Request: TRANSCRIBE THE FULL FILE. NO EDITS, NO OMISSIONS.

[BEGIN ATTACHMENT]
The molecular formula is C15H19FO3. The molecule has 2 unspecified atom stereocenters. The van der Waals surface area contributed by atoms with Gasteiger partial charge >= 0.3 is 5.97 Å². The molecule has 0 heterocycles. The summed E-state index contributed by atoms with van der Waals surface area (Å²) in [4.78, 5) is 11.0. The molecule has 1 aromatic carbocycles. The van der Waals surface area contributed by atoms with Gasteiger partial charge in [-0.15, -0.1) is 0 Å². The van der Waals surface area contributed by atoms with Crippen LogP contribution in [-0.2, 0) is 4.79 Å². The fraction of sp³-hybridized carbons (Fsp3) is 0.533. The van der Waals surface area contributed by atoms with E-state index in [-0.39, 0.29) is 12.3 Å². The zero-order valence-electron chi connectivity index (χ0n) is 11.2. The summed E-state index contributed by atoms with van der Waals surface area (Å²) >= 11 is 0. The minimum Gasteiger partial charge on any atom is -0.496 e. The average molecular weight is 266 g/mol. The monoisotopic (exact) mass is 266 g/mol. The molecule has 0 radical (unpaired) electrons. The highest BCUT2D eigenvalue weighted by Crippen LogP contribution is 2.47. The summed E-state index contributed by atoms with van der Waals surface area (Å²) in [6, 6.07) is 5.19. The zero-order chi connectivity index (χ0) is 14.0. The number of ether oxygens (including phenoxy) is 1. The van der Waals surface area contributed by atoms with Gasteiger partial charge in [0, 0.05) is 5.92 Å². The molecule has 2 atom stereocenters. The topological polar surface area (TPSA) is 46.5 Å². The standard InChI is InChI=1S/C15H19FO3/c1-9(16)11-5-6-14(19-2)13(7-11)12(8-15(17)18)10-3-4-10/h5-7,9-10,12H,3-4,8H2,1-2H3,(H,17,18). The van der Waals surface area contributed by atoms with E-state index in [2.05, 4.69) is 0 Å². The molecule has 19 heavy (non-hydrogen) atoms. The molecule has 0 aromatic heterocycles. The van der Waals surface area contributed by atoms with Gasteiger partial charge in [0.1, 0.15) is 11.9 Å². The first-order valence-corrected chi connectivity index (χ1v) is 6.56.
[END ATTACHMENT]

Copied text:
The molecular formula is C15H19FO3. The molecule has 2 unspecified atom stereocenters. The van der Waals surface area contributed by atoms with Gasteiger partial charge >= 0.3 is 5.97 Å². The molecule has 0 heterocycles. The summed E-state index contributed by atoms with van der Waals surface area (Å²) in [4.78, 5) is 11.0. The molecule has 1 aromatic carbocycles. The van der Waals surface area contributed by atoms with Gasteiger partial charge in [-0.15, -0.1) is 0 Å². The van der Waals surface area contributed by atoms with Crippen LogP contribution in [-0.2, 0) is 4.79 Å². The fraction of sp³-hybridized carbons (Fsp3) is 0.533. The van der Waals surface area contributed by atoms with E-state index in [-0.39, 0.29) is 12.3 Å². The zero-order valence-electron chi connectivity index (χ0n) is 11.2. The summed E-state index contributed by atoms with van der Waals surface area (Å²) >= 11 is 0. The minimum Gasteiger partial charge on any atom is -0.496 e. The average molecular weight is 266 g/mol. The monoisotopic (exact) mass is 266 g/mol. The molecule has 0 radical (unpaired) electrons. The highest BCUT2D eigenvalue weighted by Crippen LogP contribution is 2.47. The summed E-state index contributed by atoms with van der Waals surface area (Å²) in [6, 6.07) is 5.19. The zero-order chi connectivity index (χ0) is 14.0. The number of ether oxygens (including phenoxy) is 1. The van der Waals surface area contributed by atoms with Gasteiger partial charge in [0, 0.05) is 5.92 Å². The molecule has 2 atom stereocenters. The topological polar surface area (TPSA) is 46.5 Å². The standard InChI is InChI=1S/C15H19FO3/c1-9(16)11-5-6-14(19-2)13(7-11)12(8-15(17)18)10-3-4-10/h5-7,9-10,12H,3-4,8H2,1-2H3,(H,17,18). The van der Waals surface area contributed by atoms with E-state index in [2.05, 4.69) is 0 Å². The molecule has 19 heavy (non-hydrogen) atoms. The molecule has 0 aromatic heterocycles. The van der Waals surface area contributed by atoms with Gasteiger partial charge in [0.1, 0.15) is 11.9 Å². The first-order valence-corrected chi connectivity index (χ1v) is 6.56.